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Contact Lens Infection in Houston, TX

Millions of people use contact lenses each day without incident, but some people do experience severe complications from contact lens use. Poor hygiene, contact lens overuse and wearing poorly sized contact lenses (or cosmetic colored lenses) can lead to contact lens-related eye infection. Eye Excellence, located in Houston and serving Missouri City and the surrounding areas of Texas, treats contact lens infection.

What can cause contact lenses related eye infections?

Although problems with contact lenses are rare, there is always the possibility of developing an eye infection as a result of use. Most contact lens-related eye infections are due to bacteria with contributing factors including:

  • Wearing your contact lenses for extended periods of time.
  • Exposure to pollutants
  • Reuse of cleaning and storage solutions
  • Lack of tear exchange
  • Poor contact lens hygiene

How can I avoid getting an eye infection due to contact lenses?

Proper lens hygiene is the best way to prevent contact lens-related eye infections. You should always clean your lenses according to the manufacturer’s guidelines and follow any and all instructions provided by your eye care specialist. Do not re-use old solution and dispose of contact lenses when instructed. You should avoid sleeping in your contacts, even if you have “extended wear” contacts as this can increase your chances of infection, as well as damage to your eye. Always wash your hands thoroughly before handling lenses.

Below are some of the most common eye infections associated with wearing contact lenses.

What are corneal ulcers?

A corneal ulcer, also called ulcerative keratitis, is an open sore on the cornea. Corneal ulcers can be painful and very serious as they can lead to a loss of vision or even blindness. Most corneal ulcers are caused by a bacterial infection that may or may not be inflicted by injury to the eye. Individuals who wear contact lenses are more prone to corneal ulcers because of the lenses’ direct contact to the eye’s surface.

What are the symptoms of corneal ulcers?

Corneal ulcers can be extremely uncomfortable and painful. Sometimes too small to see, corneal ulcers can appear as a gray or white area on the cornea. Other symptoms can include:

  • Redness
  • Tearing
  • Discharge
  • Blurry vision
  • Sensitivity to light

How are corneal ulcers diagnosed and treated?

It is important to catch corneal ulcers early as they can become serious, causing loss of vision and even blindness. Your ophthalmologist will perform an examination using a slit lamp. Drops may be placed in your eye containing dye fluorescein to help make the corneal ulcer visible. A scraping may be taken and sent to a laboratory to determine the cause and best form of treatment.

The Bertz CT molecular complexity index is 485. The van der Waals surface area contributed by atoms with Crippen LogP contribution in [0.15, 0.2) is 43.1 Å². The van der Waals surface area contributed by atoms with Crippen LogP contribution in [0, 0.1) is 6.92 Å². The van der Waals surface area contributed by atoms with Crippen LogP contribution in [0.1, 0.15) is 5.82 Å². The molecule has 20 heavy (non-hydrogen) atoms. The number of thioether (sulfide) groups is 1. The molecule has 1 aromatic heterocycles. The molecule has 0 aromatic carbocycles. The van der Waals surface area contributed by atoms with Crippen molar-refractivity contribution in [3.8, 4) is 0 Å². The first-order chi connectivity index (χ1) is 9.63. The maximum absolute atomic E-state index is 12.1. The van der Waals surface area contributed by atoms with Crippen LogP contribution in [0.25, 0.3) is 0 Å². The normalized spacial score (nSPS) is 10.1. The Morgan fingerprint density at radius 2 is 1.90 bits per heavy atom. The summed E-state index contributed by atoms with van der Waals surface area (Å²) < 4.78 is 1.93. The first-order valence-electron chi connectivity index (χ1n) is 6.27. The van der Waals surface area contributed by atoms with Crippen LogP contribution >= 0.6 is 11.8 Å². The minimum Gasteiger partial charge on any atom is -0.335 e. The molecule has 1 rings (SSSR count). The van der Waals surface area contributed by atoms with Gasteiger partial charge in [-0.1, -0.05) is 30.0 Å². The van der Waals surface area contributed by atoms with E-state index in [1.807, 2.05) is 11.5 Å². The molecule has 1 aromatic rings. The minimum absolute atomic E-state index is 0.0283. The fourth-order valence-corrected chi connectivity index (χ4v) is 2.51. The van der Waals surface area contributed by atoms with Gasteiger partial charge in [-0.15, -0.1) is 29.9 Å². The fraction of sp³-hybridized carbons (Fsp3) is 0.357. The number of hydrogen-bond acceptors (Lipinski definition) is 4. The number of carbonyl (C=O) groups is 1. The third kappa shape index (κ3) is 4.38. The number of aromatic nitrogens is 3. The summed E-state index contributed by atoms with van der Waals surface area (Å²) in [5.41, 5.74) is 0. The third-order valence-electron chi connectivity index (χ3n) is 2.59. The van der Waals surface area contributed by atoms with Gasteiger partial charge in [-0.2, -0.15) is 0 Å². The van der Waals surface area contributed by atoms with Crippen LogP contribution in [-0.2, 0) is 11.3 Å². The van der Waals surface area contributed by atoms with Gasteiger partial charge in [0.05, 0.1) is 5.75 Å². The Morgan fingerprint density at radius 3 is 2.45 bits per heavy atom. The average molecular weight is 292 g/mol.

Contact lenses should be discontinued immediately. Depending on the cause, antibiotics or antiviral medication will be prescribed. Treatment may be in the form of drops or ointment. If severe damage has been done to the cornea, a corneal transplant may be necessary.

What is Contact Lens Induced Acute Red Eye (CLARE)?

CLARE is an inflammation of the outer surface of the eye and usually only occurs in patients who wear contact lenses. It is caused by bacteria entering the eye from becoming attached to the surface of the contact lens. The bacteria cause the cornea and conjunctiva to become inflamed. This type of infection is common in individuals who sleep in their contacts. Symptoms include redness, itching, and watery eyes.

What is the treatment for CLARE?

In the case of CLARE, the use of contact lens should be discontinued immediately. Anti-inflammatory and antibiotic drops may be prescribed if inflammation does not subside after discontinuation of contact lenses.

What is Contact Lens Papillary Conjunctivitis (CLPC)?

CLPC is an allergic type of inflammation of the upper eyelid and is a common problem amongst people who wear contact lenses.

What are the symptoms of CLPC?

Symptoms of CLPC can include itching, mucus discharge, increased lens movement and blurred vision and swelling of the upper eyelid.

What is the treatment for CLPC?

If diagnosed with CLPC, you should discontinue wearing your contact lenses. Your optometrist may also prescribe a topical steroid to reduce inflammation.

Early detection and treatment are important in preventing vision loss from contact lens infection. If you live in Houston, Missouri City and the surrounding areas of Texas and wear contact lenses and have excessive eye redness or irritation, please contact us to determine if your symptoms are caused by an infection. Antibiotics are often needed to correct this problem.

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